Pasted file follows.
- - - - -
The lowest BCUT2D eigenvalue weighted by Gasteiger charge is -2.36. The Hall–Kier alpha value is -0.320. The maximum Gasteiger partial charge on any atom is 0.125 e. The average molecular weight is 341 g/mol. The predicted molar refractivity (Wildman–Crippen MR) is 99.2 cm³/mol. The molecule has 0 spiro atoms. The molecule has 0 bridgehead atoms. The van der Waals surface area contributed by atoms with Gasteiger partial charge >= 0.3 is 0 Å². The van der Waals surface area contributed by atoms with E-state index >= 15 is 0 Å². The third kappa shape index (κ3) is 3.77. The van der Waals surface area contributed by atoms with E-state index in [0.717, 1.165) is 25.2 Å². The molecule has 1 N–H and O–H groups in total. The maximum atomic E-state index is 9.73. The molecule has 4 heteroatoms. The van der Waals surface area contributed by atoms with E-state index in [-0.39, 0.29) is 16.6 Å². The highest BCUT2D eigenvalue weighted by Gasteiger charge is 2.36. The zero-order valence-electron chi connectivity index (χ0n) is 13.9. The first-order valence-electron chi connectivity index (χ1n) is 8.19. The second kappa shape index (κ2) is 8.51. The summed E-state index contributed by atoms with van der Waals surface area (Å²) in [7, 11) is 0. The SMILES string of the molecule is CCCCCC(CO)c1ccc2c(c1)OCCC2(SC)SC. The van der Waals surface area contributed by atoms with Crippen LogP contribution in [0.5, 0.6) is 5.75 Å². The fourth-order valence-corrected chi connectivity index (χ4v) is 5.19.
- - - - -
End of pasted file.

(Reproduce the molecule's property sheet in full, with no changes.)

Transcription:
The lowest BCUT2D eigenvalue weighted by Gasteiger charge is -2.36. The Hall–Kier alpha value is -0.320. The maximum Gasteiger partial charge on any atom is 0.125 e. The average molecular weight is 341 g/mol. The predicted molar refractivity (Wildman–Crippen MR) is 99.2 cm³/mol. The molecule has 0 spiro atoms. The molecule has 0 bridgehead atoms. The van der Waals surface area contributed by atoms with Gasteiger partial charge >= 0.3 is 0 Å². The van der Waals surface area contributed by atoms with E-state index >= 15 is 0 Å². The third kappa shape index (κ3) is 3.77. The van der Waals surface area contributed by atoms with E-state index in [0.717, 1.165) is 25.2 Å². The molecule has 1 N–H and O–H groups in total. The maximum atomic E-state index is 9.73. The molecule has 4 heteroatoms. The van der Waals surface area contributed by atoms with E-state index in [-0.39, 0.29) is 16.6 Å². The highest BCUT2D eigenvalue weighted by Gasteiger charge is 2.36. The zero-order valence-electron chi connectivity index (χ0n) is 13.9. The first-order valence-electron chi connectivity index (χ1n) is 8.19. The second kappa shape index (κ2) is 8.51. The summed E-state index contributed by atoms with van der Waals surface area (Å²) in [7, 11) is 0. The SMILES string of the molecule is CCCCCC(CO)c1ccc2c(c1)OCCC2(SC)SC. The van der Waals surface area contributed by atoms with Crippen LogP contribution in [0.5, 0.6) is 5.75 Å². The fourth-order valence-corrected chi connectivity index (χ4v) is 5.19.